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Bowie, Jim (1795– March 1836), popularizer of the bowie knife, speculator, and co-commander of Texan forces at the Alamo, was the son of Rezin Bowie and Elvy Jones; his formal given name was James. Bowie’s birthday and his mother’s name are the subject of dispute. Some sources claim that he was born in 1795, while others believe the correct year was 1796; some claim that his mother’s name was Alvina, perhaps shortened to Elvy, and that the reading of her name as “Jones” from Spanish documents is an erroneous extrapolation from markings that could have been intended as “Jane.” Similarly, some sources state that Bowie was born in Burke County, Georgia, while others opt for Elliot Springs, Tennessee. ...


Gilpin, William (04 October 1815–19 January 1894), geopolitician, soldier, and land speculator, was born in New Castle County, Delaware, the son of Joshua Gilpin, a manufacturer of fine paper, and Mary Dilworth. He was educated at home until age thirteen, when he was sent to Settle, England, for preparatory school. Two years later he returned home, and after an examination, he was admitted to the University of Pennsylvania as a junior. He received his A.B. in 1833 at the age of eighteen....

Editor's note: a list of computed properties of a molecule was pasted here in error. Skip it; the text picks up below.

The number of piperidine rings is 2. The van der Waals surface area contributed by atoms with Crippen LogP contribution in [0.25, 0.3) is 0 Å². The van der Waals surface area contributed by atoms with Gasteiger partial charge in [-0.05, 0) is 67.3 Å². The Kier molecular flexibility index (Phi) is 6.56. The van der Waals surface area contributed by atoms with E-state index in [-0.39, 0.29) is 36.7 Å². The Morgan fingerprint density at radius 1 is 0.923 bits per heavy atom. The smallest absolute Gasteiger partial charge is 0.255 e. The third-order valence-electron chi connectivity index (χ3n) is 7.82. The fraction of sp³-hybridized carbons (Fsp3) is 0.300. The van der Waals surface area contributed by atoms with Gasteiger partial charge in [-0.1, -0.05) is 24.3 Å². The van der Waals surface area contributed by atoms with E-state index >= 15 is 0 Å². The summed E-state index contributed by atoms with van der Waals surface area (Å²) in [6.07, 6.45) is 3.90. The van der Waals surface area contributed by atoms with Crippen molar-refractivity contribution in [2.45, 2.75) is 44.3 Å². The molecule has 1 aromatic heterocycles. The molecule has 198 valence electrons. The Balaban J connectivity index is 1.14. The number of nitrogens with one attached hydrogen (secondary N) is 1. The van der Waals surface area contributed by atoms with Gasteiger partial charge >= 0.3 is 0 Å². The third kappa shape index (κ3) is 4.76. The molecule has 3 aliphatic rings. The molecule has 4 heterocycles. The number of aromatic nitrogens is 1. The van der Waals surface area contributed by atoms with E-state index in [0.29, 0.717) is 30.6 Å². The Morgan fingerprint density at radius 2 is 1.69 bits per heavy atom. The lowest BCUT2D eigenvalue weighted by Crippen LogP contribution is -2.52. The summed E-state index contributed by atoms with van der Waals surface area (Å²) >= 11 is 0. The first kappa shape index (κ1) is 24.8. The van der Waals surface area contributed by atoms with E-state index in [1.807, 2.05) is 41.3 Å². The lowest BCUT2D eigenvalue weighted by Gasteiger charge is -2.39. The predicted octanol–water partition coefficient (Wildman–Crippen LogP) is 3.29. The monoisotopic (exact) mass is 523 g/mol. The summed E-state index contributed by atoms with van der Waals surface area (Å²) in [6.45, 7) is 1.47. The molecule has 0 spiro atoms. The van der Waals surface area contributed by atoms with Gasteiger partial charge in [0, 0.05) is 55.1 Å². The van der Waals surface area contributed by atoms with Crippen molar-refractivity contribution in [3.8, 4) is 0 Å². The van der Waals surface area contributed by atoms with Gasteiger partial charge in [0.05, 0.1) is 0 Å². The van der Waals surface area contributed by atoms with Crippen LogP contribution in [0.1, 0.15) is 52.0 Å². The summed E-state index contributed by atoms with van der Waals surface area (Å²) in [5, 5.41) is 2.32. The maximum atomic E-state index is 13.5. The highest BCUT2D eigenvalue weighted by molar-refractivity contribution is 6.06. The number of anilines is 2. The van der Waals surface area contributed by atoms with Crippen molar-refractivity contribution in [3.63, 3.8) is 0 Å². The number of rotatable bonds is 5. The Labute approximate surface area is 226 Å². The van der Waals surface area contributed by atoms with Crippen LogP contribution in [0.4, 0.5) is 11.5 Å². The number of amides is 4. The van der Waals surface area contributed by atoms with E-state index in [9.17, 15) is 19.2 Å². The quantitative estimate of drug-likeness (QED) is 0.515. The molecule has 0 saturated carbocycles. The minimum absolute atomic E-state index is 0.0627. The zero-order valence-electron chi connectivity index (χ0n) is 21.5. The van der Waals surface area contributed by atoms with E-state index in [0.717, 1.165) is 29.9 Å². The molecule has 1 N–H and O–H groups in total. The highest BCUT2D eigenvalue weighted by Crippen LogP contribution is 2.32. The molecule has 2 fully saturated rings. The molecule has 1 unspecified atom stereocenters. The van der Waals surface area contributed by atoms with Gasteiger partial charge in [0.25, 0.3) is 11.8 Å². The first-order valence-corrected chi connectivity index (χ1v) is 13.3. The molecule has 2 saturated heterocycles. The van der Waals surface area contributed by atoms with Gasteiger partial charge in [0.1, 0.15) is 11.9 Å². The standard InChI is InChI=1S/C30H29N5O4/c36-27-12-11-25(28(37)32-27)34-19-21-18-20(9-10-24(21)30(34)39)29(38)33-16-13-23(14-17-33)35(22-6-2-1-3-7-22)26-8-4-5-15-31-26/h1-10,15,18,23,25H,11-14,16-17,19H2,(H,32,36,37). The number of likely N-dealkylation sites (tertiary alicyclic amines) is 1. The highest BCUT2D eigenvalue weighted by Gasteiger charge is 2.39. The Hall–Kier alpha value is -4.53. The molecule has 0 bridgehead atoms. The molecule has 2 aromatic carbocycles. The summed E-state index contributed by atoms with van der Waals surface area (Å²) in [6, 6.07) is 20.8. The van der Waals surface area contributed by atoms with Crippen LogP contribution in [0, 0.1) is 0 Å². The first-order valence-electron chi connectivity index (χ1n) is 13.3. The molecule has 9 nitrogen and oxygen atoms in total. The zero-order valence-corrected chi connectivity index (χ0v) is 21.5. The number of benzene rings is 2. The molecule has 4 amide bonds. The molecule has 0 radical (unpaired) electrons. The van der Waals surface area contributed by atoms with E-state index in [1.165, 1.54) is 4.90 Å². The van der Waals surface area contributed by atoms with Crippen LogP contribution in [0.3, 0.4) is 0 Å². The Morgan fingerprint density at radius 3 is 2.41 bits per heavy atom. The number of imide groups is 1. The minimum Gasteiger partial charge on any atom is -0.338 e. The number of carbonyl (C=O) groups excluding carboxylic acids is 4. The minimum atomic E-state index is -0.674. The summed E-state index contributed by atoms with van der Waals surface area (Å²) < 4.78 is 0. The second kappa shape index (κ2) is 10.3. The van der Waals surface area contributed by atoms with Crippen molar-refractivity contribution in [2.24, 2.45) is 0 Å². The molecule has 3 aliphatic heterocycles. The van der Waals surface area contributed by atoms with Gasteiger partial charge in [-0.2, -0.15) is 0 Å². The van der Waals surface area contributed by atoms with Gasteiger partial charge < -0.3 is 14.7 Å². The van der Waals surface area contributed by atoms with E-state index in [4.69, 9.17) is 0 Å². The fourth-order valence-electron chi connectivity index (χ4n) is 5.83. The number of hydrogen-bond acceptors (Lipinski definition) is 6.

David Hunter. Courtesy of the Library of Congress (LC-B8172-1820).


Hunter, David (21 July 1802–02 February 1886), soldier and businessman, was born in Washington, D.C., the son of Andrew Hunter, a minister, and Mary Stockton. His maternal grandfather was Richard Stockton, a signer of the Declaration of Independence. David entered the U.S. Military Academy at West Point in 1818 and graduated with the class of 1822. He served on the American frontier and was stationed at Fort Dearborn, now the city of Chicago, from 1828 until 1831. He married Maria Indiana Kinzie, the daughter of Chicago’s first permanent white resident, John Kinzie. Hunter resigned his army commission in 1836 and pursued business interests, engaging in land speculation in and around Chicago. His efforts in civilian life were not sufficiently rewarding, so he applied for a restoration of his army commission. His application was accepted, and in 1842 he was made a paymaster with the rank of major. For the next eighteen years he served at various frontier posts....